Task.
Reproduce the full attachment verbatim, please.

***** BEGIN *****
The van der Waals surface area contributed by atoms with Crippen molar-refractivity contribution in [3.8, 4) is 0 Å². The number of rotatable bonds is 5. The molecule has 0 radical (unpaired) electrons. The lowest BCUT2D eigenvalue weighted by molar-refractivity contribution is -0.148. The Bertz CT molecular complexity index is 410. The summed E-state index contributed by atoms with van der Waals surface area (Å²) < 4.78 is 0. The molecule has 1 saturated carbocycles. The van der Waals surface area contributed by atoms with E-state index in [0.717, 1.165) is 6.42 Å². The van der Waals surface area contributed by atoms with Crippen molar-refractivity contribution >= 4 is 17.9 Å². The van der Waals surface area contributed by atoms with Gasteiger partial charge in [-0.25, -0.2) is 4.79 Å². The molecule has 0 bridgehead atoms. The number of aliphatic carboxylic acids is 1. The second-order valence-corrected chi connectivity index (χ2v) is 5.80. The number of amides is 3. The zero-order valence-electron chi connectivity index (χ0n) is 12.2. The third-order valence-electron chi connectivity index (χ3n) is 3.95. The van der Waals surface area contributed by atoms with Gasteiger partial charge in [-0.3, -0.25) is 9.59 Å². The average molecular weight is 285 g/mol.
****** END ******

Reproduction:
The van der Waals surface area contributed by atoms with Crippen molar-refractivity contribution in [3.8, 4) is 0 Å². The number of rotatable bonds is 5. The molecule has 0 radical (unpaired) electrons. The lowest BCUT2D eigenvalue weighted by molar-refractivity contribution is -0.148. The Bertz CT molecular complexity index is 410. The summed E-state index contributed by atoms with van der Waals surface area (Å²) < 4.78 is 0. The molecule has 1 saturated carbocycles. The van der Waals surface area contributed by atoms with E-state index in [0.717, 1.165) is 6.42 Å². The van der Waals surface area contributed by atoms with Crippen molar-refractivity contribution >= 4 is 17.9 Å². The van der Waals surface area contributed by atoms with Gasteiger partial charge in [-0.25, -0.2) is 4.79 Å². The molecule has 0 bridgehead atoms. The number of aliphatic carboxylic acids is 1. The second-order valence-corrected chi connectivity index (χ2v) is 5.80. The number of amides is 3. The zero-order valence-electron chi connectivity index (χ0n) is 12.2. The third-order valence-electron chi connectivity index (χ3n) is 3.95. The van der Waals surface area contributed by atoms with Gasteiger partial charge in [-0.3, -0.25) is 9.59 Å². The average molecular weight is 285 g/mol.